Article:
Although I am a leader within a Christian denomination, I have come to the very firm conclusion that the labels that once defined me: ‘Evangelical’, ‘Church’ and even ‘Christian’ have become toxic. I no longer use them. Jesus, on the other hand, never ceases to fascinate people. Just as he did when he walked the earth.
When Nicodemus came to Jesus he had already come to the conclusion that Jesus was ‘a teacher who has come from God’. This was on the basis of the miracles Jesus performed which were all the proof he needed. ‘Job done’ eh? Sign him up for the church membership course!
But, for Jesus, Nicodemus’ expression of belief was not a profession of faith. So he replies: “I tell you the truth, no-one can see the Kingdom of God unless he is born again.” Such an answer would have been received as a highly provocative statement by any Pharisee who, by definition, prided himself in longing for the Kingdom with greater fervour than most – especially given the motley crowd who called him their Rabbi.
Surely the message we should draw from this is that correct beliefs about Jesus aren’t all that is required if we are to be his followers. Nicodemus was on the right track but it wasn’t enough. Nicodemus had more processing to do.
Much of Jesus’ activity was an overflow, into the present, of a realm he called the Kingdom of God. This seems to be how he was alert to signals others couldn’t see and brought restoration of life and health. I understand (or, to be truthful, I do not understand at all) the Kingdom of God to exist on a sort of parallel plane to our own, where what is normal within the Kingdom of God can be experienced on earth ‘as it is in heaven’. All because this Kingdom is ruled by a King (Jesus referred to his Father) who has ultimate authority which he is prepared to delegate to his Son.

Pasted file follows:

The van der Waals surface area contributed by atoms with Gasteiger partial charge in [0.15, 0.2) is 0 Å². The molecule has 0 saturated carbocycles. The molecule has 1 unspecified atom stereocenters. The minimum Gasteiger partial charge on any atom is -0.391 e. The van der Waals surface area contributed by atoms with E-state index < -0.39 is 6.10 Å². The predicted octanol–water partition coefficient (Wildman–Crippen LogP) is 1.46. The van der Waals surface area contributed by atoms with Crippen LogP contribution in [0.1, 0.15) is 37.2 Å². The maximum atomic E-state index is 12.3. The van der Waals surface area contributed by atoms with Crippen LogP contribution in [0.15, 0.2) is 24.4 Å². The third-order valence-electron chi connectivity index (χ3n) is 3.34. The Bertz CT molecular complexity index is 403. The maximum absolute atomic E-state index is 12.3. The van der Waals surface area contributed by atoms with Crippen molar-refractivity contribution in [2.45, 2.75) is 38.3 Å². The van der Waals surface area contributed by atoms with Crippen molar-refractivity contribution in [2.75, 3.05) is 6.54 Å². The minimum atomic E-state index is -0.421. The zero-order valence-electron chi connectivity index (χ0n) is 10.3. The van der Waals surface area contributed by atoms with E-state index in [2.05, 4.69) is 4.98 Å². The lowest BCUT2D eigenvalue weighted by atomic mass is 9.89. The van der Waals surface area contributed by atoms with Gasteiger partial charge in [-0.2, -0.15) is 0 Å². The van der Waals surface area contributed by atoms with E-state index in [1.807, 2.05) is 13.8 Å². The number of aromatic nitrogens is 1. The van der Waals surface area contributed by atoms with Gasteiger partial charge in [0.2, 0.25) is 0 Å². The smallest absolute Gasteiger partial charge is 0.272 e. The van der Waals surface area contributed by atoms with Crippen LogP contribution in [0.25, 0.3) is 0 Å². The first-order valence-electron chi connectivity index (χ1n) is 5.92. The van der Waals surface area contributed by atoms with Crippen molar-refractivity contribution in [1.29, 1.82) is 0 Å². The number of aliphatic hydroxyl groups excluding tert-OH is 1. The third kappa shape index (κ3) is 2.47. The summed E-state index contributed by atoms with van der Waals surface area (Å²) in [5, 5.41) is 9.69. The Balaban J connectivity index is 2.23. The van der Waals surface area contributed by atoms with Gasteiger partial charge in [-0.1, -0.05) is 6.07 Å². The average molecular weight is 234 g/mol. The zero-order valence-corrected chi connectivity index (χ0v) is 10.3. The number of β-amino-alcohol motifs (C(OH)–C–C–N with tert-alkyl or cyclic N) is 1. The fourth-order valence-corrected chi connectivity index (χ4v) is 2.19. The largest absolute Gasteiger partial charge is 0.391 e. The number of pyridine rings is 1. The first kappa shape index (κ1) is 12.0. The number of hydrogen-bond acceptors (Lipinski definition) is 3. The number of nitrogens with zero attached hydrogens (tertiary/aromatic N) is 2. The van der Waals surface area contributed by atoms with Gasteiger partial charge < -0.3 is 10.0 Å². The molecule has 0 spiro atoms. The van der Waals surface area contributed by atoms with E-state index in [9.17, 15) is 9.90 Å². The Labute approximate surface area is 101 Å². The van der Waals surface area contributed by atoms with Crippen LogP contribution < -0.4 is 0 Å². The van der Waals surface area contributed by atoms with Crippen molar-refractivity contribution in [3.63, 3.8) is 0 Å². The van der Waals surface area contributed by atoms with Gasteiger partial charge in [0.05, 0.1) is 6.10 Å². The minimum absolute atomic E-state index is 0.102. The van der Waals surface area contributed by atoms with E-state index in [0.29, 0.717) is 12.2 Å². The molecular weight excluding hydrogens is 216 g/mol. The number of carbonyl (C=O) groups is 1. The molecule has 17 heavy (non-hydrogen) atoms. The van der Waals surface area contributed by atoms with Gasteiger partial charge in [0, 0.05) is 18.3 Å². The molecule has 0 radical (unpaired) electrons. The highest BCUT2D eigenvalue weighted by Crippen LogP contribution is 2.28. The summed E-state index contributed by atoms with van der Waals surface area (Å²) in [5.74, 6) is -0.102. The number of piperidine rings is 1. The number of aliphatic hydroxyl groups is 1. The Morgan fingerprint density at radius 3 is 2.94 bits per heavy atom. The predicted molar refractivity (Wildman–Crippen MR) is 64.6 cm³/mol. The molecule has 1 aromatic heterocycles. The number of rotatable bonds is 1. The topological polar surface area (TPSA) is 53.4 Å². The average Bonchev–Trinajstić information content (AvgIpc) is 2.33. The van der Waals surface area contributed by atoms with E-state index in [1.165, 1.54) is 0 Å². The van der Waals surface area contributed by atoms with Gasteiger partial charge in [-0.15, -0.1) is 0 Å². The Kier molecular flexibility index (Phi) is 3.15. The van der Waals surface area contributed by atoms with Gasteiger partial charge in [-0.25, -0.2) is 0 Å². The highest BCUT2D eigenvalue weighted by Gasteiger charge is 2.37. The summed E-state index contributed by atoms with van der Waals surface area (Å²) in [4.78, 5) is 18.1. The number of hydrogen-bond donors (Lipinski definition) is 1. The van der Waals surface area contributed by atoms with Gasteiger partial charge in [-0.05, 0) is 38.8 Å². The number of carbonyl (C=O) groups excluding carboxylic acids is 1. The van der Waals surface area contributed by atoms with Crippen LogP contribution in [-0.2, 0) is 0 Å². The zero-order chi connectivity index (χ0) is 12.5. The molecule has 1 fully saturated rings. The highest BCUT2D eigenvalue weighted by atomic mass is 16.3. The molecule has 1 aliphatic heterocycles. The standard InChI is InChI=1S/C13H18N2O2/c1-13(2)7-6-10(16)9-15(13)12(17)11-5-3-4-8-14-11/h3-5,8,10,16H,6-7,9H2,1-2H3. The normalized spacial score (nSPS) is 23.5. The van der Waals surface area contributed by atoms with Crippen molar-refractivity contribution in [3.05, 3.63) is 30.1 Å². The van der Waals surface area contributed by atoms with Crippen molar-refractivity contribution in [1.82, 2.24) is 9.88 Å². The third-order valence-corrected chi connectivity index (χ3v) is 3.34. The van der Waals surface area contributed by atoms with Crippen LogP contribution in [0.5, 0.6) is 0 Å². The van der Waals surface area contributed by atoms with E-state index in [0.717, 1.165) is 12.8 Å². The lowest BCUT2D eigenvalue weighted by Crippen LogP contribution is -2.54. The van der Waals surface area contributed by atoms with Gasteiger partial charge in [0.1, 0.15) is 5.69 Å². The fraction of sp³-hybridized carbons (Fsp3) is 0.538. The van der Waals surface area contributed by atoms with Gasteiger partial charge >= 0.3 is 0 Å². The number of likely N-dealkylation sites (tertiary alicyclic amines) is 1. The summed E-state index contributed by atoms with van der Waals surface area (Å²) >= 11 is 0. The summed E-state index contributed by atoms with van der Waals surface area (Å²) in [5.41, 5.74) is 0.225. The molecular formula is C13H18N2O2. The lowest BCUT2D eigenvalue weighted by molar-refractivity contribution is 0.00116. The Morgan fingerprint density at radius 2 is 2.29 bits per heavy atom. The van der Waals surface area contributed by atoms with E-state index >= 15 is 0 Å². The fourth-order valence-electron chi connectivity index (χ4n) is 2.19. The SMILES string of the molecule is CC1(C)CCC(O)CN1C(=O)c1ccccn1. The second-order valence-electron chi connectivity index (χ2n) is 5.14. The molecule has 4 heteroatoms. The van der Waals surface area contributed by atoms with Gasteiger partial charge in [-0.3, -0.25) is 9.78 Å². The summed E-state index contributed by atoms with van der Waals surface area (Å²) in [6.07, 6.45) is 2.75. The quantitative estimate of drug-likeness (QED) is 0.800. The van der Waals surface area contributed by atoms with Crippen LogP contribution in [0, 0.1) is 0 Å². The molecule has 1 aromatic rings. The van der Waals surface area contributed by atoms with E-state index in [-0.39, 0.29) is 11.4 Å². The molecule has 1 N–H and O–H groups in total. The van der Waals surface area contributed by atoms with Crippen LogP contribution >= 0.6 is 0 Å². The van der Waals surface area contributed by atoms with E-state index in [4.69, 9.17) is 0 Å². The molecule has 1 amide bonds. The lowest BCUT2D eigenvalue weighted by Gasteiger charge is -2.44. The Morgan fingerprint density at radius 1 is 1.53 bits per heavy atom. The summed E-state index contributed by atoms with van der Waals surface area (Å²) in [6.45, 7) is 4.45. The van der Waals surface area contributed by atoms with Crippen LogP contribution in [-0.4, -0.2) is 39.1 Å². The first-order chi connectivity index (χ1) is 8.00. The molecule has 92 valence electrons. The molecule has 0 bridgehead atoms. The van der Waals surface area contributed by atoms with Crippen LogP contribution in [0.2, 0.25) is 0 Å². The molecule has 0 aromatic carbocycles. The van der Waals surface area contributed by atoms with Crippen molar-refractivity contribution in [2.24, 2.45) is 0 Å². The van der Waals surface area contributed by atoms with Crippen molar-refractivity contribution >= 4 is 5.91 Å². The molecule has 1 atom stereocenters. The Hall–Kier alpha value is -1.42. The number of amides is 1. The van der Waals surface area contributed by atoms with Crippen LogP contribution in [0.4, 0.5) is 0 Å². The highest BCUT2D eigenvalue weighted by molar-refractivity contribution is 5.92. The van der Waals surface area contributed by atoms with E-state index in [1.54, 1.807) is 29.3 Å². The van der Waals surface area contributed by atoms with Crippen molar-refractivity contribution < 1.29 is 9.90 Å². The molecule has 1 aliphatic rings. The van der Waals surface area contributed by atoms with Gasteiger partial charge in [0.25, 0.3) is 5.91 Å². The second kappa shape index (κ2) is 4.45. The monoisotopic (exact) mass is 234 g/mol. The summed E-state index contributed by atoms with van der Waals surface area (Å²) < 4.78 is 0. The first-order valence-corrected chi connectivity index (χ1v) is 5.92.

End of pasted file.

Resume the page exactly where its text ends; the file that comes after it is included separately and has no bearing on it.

In order to live and move within this Kingdom it was necessary that Jesus possessed a soft heart which was capable of being moved by compassion, ears which were open to hear from heaven, a second pair of ‘spiritual’ eyes through which he was able to see things which may not be visible to others but were real nevertheless, and a new way of thinking which was able to appreciate a deeper kind of supra-rational reality.
So in John 3 Jesus was trying to help Nicodemus understand that the miracles he was witness to were a sign that the boundaries between the two realms he lived in can be blurred by faith. All he is doing, insists Jesus, is using those faculties which must be received by faith and can be nurtured by repeated use. If we are to participate in bringing the rule of the Father into the present, says Jesus, it will feel as if we are receiving and learning to use an entirely new body – eyes, ears, heart, mind, intuition, hands and feet. But, unlike our flesh, the different components of this new body must be delivered to us, as and when we need them, by the Spirit.
So the way to please and follow God, according to Jesus, is not simply to believe facts that are true but “to enter the Kingdom of God” which feels like being born again. The whole point of believing is so that we might see and participate. This feels, says Jesus, like living according to the beat of a different drum, led by a Spirit that others cannot detect.
Nicodemus might be willing to believe, but knows nothing about God’s ways or his Kingdom. It is therefore impossible for this conversation to progress any further since he is stuck within the confines of his mind and the traditions which govern what he is willing to believe. Our challenge is the same. Do we believe or are we willing to follow?